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Article
September 1991

Recurrent Dermatitis Overlying a Prosthetic Hip

Author Affiliations

Dartmouth-Hitchcock Medical Center, Hanover, NH

Arch Dermatol. 1991;127(9):1399-1400. doi:10.1001/archderm.1991.01680080135019
Abstract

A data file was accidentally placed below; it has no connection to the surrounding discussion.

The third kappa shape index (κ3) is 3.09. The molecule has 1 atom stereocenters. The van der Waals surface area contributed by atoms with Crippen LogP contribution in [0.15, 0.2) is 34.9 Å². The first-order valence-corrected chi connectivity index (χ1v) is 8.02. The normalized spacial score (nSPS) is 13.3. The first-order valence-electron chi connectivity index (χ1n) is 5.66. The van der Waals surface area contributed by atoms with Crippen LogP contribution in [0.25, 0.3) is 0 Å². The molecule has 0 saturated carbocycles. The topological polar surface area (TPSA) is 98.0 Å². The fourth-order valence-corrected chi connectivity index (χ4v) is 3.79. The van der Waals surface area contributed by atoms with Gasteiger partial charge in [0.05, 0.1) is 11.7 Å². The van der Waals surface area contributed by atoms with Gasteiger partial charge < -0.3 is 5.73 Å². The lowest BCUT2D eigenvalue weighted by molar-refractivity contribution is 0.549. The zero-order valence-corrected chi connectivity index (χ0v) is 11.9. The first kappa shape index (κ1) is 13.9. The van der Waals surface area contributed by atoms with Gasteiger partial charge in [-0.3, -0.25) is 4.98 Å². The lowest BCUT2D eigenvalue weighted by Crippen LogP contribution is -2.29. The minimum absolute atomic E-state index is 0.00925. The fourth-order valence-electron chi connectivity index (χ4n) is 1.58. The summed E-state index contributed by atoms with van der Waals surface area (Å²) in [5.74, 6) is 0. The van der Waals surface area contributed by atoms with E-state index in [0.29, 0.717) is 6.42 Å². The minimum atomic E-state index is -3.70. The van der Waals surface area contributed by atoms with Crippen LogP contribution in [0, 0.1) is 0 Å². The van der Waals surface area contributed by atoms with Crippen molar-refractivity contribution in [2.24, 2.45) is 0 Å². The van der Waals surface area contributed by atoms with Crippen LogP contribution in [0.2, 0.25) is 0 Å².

REPORT OF A CASE  A 59-year-old man with a prosthetic right hip was hospitalized for evaluation and treatment of a recurrent rash over his right buttock and thigh. Within the preceding 4 months, the patient had had two previous episodes of a similar eruption in the same location. One episode resolved spontaneously in several days, while the second episode prompted hospitalization and resolved with intravenous nafcillin over the course of 2 weeks. Cultures of specimens from blood and the right hip as well as a skin aspirate were negative. His white blood cell (WBC) and differential cell counts were normal. One year previously, a proximal femur fracture had necessitated placement of a Zimmer modular hip prosthesis. The day before admission, the third episode began suddenly, without accompanying fever, chills, malaise, or pain in the hip. There was no history of allergies, insect bites, trauma, or contactants to the involved

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